Lateral Force Resisting System 101 – Basics

Introducing the Basics

This article is the first in a series discussing the lateral force resisting system (LFRS) for buildings. There is much to cover on this topic and thus the basics of a lateral system must be discussed first. To understand clearly how it works, we will discuss the following items:

  • Define what an LFRS is and the different types
  • Answer a few basic but important questions
  • Learn what materials can be used and their corresponding building codes
  • Illustrate the application of an LFRS

A lateral force resisting system (LFRS), or lateral system for short, can be defined as a specifically designed structure as part of a building that resists against lateral loads such as wind or seismic. There are three main types used in a building – braced frames, moment frames, and shear walls. Below are examples of each. The three types will be discussed in further detail in later articles.

A computer-generated image of a braced frame, a basic structure of a lateral force resisting system. Ballasts hold two vertical steel beams, with a third closing the top. Two smaller steel beams form an X, going from the top joint on one side to the joint with the ballast on the other.
Example of a braced frame.
A computer-generated image of a moment frame, a basic structure of a lateral force resisting system. Ballasts hold two vertical steel beams, with a third closing the top.
Example of a moment frame.
A computer generated image of a shear wall, a basic structure of a lateral force resisting system, with the words "reinforced concrete shear walls" in the bottom right corner. The image shows a wall of solid concrete, with the top left corner exposing a metal lattice forming a grid inside the concrete.
Example of a shear wall.

These illustrations depict the basic structure of each type of lateral system. For multi-story buildings, each frame or wall is built and connected at the top and bottom to resist the lateral loads from top to bottom of the building.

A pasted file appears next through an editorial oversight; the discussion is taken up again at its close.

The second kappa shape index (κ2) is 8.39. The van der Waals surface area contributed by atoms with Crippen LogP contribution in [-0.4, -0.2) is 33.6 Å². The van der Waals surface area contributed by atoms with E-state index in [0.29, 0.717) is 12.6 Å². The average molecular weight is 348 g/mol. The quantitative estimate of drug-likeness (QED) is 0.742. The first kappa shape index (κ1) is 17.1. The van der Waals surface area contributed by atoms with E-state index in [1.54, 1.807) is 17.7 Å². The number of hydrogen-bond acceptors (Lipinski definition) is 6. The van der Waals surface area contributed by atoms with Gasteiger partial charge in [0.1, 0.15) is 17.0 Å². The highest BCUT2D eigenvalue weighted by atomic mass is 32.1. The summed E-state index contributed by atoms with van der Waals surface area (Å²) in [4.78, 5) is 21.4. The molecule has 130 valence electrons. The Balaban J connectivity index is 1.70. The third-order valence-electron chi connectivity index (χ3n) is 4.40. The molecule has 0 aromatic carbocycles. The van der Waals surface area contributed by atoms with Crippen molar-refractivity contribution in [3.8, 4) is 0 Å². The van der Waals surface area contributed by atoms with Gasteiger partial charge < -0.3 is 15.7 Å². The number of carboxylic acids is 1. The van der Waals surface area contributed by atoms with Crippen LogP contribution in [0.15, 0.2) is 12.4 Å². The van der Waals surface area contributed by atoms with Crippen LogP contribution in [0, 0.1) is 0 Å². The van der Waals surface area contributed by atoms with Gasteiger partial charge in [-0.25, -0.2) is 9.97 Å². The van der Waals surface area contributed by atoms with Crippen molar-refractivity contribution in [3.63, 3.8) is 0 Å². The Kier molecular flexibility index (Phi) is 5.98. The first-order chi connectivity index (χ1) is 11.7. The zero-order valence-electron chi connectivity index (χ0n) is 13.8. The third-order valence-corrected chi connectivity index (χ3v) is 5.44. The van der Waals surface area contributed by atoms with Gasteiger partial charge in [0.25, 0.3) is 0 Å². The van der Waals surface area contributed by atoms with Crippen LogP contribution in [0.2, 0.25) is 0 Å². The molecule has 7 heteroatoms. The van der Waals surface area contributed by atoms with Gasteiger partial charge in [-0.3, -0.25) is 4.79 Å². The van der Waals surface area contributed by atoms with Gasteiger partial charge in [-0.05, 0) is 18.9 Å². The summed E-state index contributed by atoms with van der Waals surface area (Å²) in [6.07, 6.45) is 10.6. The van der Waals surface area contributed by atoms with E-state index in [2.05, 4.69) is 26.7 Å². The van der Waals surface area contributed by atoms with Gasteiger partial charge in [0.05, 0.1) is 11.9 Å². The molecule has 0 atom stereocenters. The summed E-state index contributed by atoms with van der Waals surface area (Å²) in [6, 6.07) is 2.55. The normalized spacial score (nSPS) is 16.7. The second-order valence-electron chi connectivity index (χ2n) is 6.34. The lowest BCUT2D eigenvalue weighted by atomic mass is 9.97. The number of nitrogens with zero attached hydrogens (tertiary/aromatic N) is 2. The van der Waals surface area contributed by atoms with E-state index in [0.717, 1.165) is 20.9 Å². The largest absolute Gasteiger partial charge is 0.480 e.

Why is a Lateral Force Resisting System (LFRS) Important?

The two main lateral loads an LFRS is designed to resist are wind and seismic. An LFRS is essential not only to the stability and longevity of the structure to resist these loads but also to the lives of its inhabitants. Without an LFRS designed specifically for each building it could suffer extensive damage, and worse, could cost lives. In short, a lateral system is critical to any structure/building.

How Does an LFRS Work?

The three main types of lateral systems, illustrated above, all work in basically the same way, in that, they all “brace” the building and transfer the lateral load to the foundation and then is dissipated into the earth.

Where is an LFRS Located in the Building?

There is much consideration as to where the lateral system is placed within the building, but it is usually preferred to be located on the perimeter of the building and can either be exposed or concealed within the walls depending on the architect’s preference. Lots of communication between the architect and structural engineer is had in the early stages of design to figure out the best location for the lateral system.

Steel, concrete, wood, and concrete masonry units (CMU) are the four main building materials, of which two or more are often used in the construction of a building. The pre-requisite to designing a building with any of these materials is to know their governing codes they must comply with, in which, each building material has its own code, below:

  • Steel – Specification for Steel Buildings, by American Institute of Steel Construction (AISC 360)
  • Concrete – American Concrete Institute (ACI 318)
  • Wood – National Design Specification (NDS) for Wood Construction, by American Wood Council
  • Concrete Masonry Units (CMU) – Building Code Requirements and Specification for Masonry Structures, by The Masonry Society (TMS 402/602)

These codes are the minimum standard to which the structure must conform. Below are a few basic illustrations of how wind and seismic loads affect buildings and the lateral systems resisting the loads.

A computer-generated image of a six-story office building is show with blue arrows on the right, indicating wind load, and red lines running in a grid over the facade of the building, with a red arrow pointing both directions at the bottom indicating seismic load.
An overlaid frame with wind and seismic loads on a multi-story office building.
A computer-generated image of a five-story building depicted in simple lines. There is a shadow-image of the building completely vertical in the background. The more clear image of the building is depicted in wavy lines, tilted to the side. An arrow pointing left and right at the bottom is labeled "seismic load".
Seismic load on a multi-story building.
A computer-generated image depicting a simple house-shaped building. Two arrows illustrate wind loads, one pointing at the side of the building, and one going over the peaked roof and showing uplift on the far side of the peak.
Wind load on a single-story building.

As illustrated above, the lateral system is integrated into the building and braces the building against wind and seismic loads. The example of an overlaid frame is a real building with a multi-story lateral frame overlaid to show a basic illustration of the lateral support structure that is built behind the brick façade.

This concludes some of the basic items of a lateral force resisting system. Further in-depth discussion will be continued in subsequent articles.


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